The raucous, elbow-to-elbow start this past Sunday at the Mount Kato Ski Area looked like a group of veteran bicyclists, but under the helmets were kids, at least one of them just 12 years old, taking on a 4-mile lap that sent them climbing and descending at punishing speeds.
“This is my life!” said a winded but smiling Josie Welsh, a ninth-grader at Robbinsdale-Armstrong High School in Plymouth, moments after taking second place in her race.
In a state where hills largely substitute as mountains, the club sport has grown with startling speed across the state. In its inaugural season two years ago, the Minnesota High School Cycling League had 151 riders. Now it’s at 550 kids on 41 teams statewide.
“When we think of the stick and ball sports, there may be 40 kids on the team, but there’s a lot of kids who don’t get the court time,” said Josh Kleve, the league’s director and co-founder. “In our sport everyone has an opportunity.”
The league’s growth has been fueled in part by its decision this year to allow middle schoolers to race. A surge of seventh- and eighth-graders responded, taking part in the league’s fall schedule of five races from Rochester to St. Cloud.
Despite the growth, the sport still shows sign of its infancy. When riders wear their team jerseys to school, “other kids will say, ‘I didn’t even know we had a team,’ ” said Ted Siefkes, a middle-school teacher and coach for the Independent School District 196 team.
Even the riders are still catching up. Anastasia Antovich, 13, nabbed two first-place finishes in her first two races this fall while racing for the 196 team, then in the next race fell to third because she slipped off her pedals during a sprint for the finish line. Soon after, she bought a pair of the cleated pedals that lock to a cyclist’s feet and are standard issue in mountain bike racing.
The push of young riders includes at least one sixth-grader, who qualifies because he’s 12 years old. Braeden Anderson, from Brainerd, regularly posts the fastest times in the ninth-grade races. He did it again in Mankato, taking first place by 4 seconds.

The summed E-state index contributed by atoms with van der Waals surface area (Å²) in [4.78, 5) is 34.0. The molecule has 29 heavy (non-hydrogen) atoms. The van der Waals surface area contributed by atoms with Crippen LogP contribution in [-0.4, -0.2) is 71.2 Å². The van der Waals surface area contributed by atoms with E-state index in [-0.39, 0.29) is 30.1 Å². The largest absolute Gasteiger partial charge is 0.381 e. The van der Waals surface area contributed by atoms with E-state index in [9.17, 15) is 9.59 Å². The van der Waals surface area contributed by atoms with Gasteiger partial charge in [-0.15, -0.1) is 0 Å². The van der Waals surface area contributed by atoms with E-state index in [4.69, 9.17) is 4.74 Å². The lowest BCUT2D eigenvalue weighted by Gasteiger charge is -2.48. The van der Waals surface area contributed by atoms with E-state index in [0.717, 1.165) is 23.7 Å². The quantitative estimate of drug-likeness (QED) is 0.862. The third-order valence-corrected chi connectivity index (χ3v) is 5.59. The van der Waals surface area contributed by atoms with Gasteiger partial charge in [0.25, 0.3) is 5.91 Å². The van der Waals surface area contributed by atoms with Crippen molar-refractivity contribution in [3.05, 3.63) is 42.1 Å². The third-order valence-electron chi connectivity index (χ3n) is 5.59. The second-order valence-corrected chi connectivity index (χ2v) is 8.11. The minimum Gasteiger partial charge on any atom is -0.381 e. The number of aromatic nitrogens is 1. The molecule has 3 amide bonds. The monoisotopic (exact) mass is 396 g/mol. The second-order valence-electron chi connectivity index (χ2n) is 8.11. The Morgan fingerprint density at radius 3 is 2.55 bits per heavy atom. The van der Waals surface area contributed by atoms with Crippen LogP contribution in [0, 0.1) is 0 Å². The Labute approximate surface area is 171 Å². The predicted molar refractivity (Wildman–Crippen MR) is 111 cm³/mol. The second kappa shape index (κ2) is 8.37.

“He’s just a tiny guy,” said his father, Shaun Anderson, one of the coaches of the Cuyuna Lakes High School Mountain Bike Team. “It’s fun to watch.”
The cycling league’s rapid growth has given fresh momentum to mountain bike trail-building projects around the state, with new tracks or major expansions planned or underway in Duluth, at Theodore Wirth Park, Lake Rebecca Park Reserve and at the Cuyuna Mountain Bike Trail System, the state’s mountain biking gem near Brainerd. The Cuyuna master plan calls for tripling its 25 miles of trails to 75.
After a team formed in Austin this summer, volunteers helped create trails around the city so the kids would have a place to ride, said Austin coach Spencer Salmon.
“Some of the residents wanted to build trails 10 years ago,” but it never got the city’s support, Salmon said. This year, once it became known kids were going to be competing, a plan was quickly put together and 4 miles of new mountain bike track were built on land owned by Riverland Community College.
“You’ve got to have the trails to help feed and foster the pipeline,” Stillwater coach Annie Perkins said. “If it’s there, people are going to do it. It’s the whole chicken and the egg thing.”
Stillwater, the state’s largest team with 60 riders, doesn’t have a “super great, close single track,” to practice on, Perkins said, but the team has made small courses at the high school fields, and they ride over stacked pallets and tires to work on technical skills.
Perkins said the sport has drawn Nordic skiers and downhill racers who use it for cross training. The element of danger appeals to kids, too.
“They think it’s cool,” she said. “What’s not cool about riding in the dirt and rocks and ruts and it’s kind of dangerous and you can skin your knee and you get blood?”
Several riders at Mankato’s race talked about their own crashes, most resulting in minor scrapes. It’s a challenging subject for all high school sports: Some 1.4 million U.S. children were seen in an emergency room in 2012 for a serious sports injury while playing the 14 most common high school sports, according to data from the National Sporting Goods Association and the Consumer Products Safety Commission. Perkins said that, at least in mountain biking, the goal isn’t to take down another athlete.
“You’re competing against yourself; yes, you’re competing against the team and the clock, but it’s not like you want to kill the other person. So we’re not banging heads,” she said.
Draws all competitors
Grandparents John and Gail Hill of Bloomington drove to Mankato over the weekend with grandson Luke for Sunday’s race.
“I thought it was a good sport for him; you’re part of a team but your score is your score,” Gail Hill said.
Luke Hill, 13, said he joined the team this summer, borrowing his sister’s mostly unused mountain bike. Soon he was navigating hills at high speed.
“That’s the funnest part,” said the eighth-grader at Bloomington’s Oak Grove Middle school.
John Hill stood at the base of Mount Kato as lycra-clad racers sped past for another lap up and over the ski runs and into the woods beyond.
“It is amazing,” he said. “How would you like to ride over tree stumps?”